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Strategies people use when interacting with the federal government

This is part two of a series detailing the findings of a team of researchers from 18F and the General Services Administration who studied broad trends in people’s perceptions of and interactions with the government. You can find the introduction to the series on our website and a complete pdf of the research findings on a new microsite that details the themes the research team is investigating.

In yesterday’s post, we detailed our initial research questions and what we learned. Today, we’re sharing the strategies people use when interacting with the government. Later this week, we’ll detail how people navigate government services and what we learned about people’s views on transparency.

screenshot of labs.usa.gov

Interaction strategies and attitudes toward government

People have varied attitudes toward different agencies, and they employ varied strategies to interact with them. Sometimes people believe an agency is working for them, while other times they believe it’s working against them.

Information-seeking strategies

People employ various tactics to learn more about government systems. We observed that people either actively seek out information or passively receive it.

People sometimes actively seek information from agencies by searching websites, calling agencies, and otherwise directly asking for help. Those who actively seek out information can usually find what they need by navigating government websites or contacting call centers. Alvaro S. in Minneapolis, for example, described how he found out about a home rehabilitation loan program by exploring the links on his city’s website. He called the city to see if he was qualified, and after finding out he was, promptly submitted his application. He received the loan and was able to make improvements on his house.

Other times, people passively receive information — in the form of advice from friends, for example, or instructions given to them directly. For example, many folks we spoke to have seen signs for TSA PreCheck at the airport, yet didn’t know what it was or how to get it and haven’t researched it further.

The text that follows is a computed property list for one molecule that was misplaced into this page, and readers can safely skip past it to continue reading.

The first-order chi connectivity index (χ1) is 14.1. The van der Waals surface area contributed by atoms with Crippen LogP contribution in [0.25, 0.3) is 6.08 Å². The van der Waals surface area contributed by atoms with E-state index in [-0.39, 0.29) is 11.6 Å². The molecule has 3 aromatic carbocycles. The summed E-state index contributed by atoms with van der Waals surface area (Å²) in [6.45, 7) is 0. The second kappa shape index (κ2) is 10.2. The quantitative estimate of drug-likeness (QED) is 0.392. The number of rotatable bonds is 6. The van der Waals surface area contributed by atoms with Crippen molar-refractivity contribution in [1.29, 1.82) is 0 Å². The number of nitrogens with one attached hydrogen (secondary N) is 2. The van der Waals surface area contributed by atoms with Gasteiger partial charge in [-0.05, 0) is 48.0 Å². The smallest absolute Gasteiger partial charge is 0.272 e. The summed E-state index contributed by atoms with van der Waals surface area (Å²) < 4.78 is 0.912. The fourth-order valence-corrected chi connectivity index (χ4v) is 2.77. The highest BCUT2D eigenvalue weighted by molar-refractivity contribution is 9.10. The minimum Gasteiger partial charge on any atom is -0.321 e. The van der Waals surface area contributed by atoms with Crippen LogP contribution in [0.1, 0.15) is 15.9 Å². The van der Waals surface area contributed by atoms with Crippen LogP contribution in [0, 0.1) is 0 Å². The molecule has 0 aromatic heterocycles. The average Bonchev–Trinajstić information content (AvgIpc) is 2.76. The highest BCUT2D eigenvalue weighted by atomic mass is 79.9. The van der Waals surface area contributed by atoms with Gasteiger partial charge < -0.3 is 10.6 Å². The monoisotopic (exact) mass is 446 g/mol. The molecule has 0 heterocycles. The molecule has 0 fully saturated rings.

Instead of acting on the belief that all customers will research programs or services they’re unfamiliar with, agencies might instead explore ways to “push” information to those people through social media, text messages, direct mail, or other means.

Beliefs about the government

People who already believe an agency is working for them don’t need to be convinced that the government will follow through on its promises. They mainly want an efficient transaction. To reach these people, an agency should focus on ways of making interactions and processes as smooth as possible.

Alternatively, those who believe an agency is working against them will require more trust-building efforts. To reach this group, an agency should focus on transparency — for example, explaining why they need certain pieces of information, how long a process might take, and whom a person can contact if they have questions or concerns.

The federal government currently does a better job of serving people who actively seek information and who trust that the government is working for them. To improve its reach, it should consider finding ways to serve people with other attitudes and information-seeking strategies.

Information Seeking Style

A person’s information-seeking style can have a major impact on services they access, benefits they receive, and the outcome of certain life events. One woman in Minneapolis — a passive information seeker — purchased her home at the first viewing based solely on her friend’s recommendation. Her friend also happened to be the realtor for that house. To finance this purchase, the woman took out an FHA loan (without first researching other lenders) because her friend encouraged her to. Though the woman was satisfied with her purchase, she may have missed out on a better mortgage rate because of her decision to skip doing research.

Aisha R., a childcare provider in Kansas City, complained about not having health insurance, though she hadn’t checked out any of the health exchanges because she assumed they were all too expensive. Her friends told her that she’d likely have problems signing up, so she decided not to bother.

In both scenarios, it is unclear whether the people we talked to would have found better options had they actively sought information.

Tomorrow, we’ll share how people learn to navigate government services and the barriers they encounter when doing so.

Additional contributors to this report include Katherine Garklavs, 18F, GSA and Ryan Thurlwell, 18F, GSA. To contact the Federal Front Door team, email federalfrontdoor@gsa.gov. You can read the complete report on labs.usa.gov, a new site that will house all of the research conducted by this team.

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